Virtual Library of Simulation Experiments:

Test Functions and Datasets

Ishigami Function


Dimensions: 3

The Ishigami function of Ishigami & Homma (1990) is used as an example for uncertainty and sensitivity analysis methods, because it exhibits strong nonlinearity and nonmonotonicity. It also has a peculiar dependence on x3, as described by Sobol' & Levitan (1999).

The values of a and b used by Crestaux et al. (2007) and Marrel et al. (2009) are: a = 7 and b = 0.1. Sobol' & Levitan (1999) use a = 7 and b = 0.05.

Input Distributions:

The independent distributions of the input random variables are usually: xi ~ Uniform[-π, π], for all i = 1, 2, 3.



Crestaux, T., Martinez, J.-M., Le Maitre, O., & Lafitte, O. (2007). Polynomial chaos expansion for uncertainties quantification and sensitivity analysis [PowerPoint slides]. Retrieved from SAMO 2007 website:

Ishigami, T., & Homma, T. (1990, December). An importance quantification technique in uncertainty analysis for computer models. In Uncertainty Modeling and Analysis, 1990. Proceedings., First International Symposium on (pp. 398-403). IEEE.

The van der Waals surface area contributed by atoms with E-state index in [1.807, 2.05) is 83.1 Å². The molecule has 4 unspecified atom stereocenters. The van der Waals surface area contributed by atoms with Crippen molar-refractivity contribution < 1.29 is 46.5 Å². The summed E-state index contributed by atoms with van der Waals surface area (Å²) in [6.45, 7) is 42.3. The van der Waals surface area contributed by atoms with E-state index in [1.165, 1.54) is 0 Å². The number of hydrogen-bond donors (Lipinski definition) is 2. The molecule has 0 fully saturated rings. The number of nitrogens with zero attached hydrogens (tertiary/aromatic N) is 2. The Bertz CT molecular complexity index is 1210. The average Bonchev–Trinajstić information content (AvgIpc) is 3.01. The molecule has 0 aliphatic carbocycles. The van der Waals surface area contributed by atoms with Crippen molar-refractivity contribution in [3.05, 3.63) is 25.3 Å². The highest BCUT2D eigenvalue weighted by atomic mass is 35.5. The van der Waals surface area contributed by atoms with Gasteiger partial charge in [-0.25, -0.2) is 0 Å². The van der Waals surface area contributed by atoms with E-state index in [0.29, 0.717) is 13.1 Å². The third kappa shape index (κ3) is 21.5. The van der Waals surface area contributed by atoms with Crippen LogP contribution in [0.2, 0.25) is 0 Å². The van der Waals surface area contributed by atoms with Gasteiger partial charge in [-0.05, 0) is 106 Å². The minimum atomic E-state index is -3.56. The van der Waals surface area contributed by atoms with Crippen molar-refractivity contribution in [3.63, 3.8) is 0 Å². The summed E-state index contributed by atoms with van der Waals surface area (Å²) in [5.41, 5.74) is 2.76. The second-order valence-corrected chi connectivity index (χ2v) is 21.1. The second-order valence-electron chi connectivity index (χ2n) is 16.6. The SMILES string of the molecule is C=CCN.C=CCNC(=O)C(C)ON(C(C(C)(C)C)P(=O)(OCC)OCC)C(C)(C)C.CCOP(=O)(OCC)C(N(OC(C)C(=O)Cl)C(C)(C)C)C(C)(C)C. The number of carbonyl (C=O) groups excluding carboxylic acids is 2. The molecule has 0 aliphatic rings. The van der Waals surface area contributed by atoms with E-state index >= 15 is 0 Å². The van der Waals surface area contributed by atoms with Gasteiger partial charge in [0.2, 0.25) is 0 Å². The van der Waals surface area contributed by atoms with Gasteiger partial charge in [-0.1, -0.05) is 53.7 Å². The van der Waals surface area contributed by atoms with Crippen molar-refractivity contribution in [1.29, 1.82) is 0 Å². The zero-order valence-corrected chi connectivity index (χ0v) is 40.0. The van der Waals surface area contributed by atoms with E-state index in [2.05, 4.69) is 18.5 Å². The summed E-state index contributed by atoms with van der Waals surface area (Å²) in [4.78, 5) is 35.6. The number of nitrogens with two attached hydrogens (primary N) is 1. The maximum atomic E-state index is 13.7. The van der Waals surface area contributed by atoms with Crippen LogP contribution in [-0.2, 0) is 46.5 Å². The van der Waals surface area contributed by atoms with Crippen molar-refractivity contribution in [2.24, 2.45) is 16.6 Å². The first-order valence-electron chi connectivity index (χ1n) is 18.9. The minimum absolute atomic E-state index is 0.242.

Marrel, A., Iooss, B., Laurent, B., & Roustant, O. (2009). Calculations of sobol indices for the gaussian process metamodel. Reliability Engineering & System Safety, 94(3), 742-751.

Saltelli, A., Chan, K., & Scott, E. M. (Eds.). (2000). Sensitivity analysis (Vol. 134). New York: Wiley.

Sobol', I. M., & Levitan, Y. L. (1999). On the use of variance reducing multipliers in Monte Carlo computations of a global sensitivity index. Computer Physics Communications, 117(1), 52-61.

For questions or comments, please email Derek Bingham at: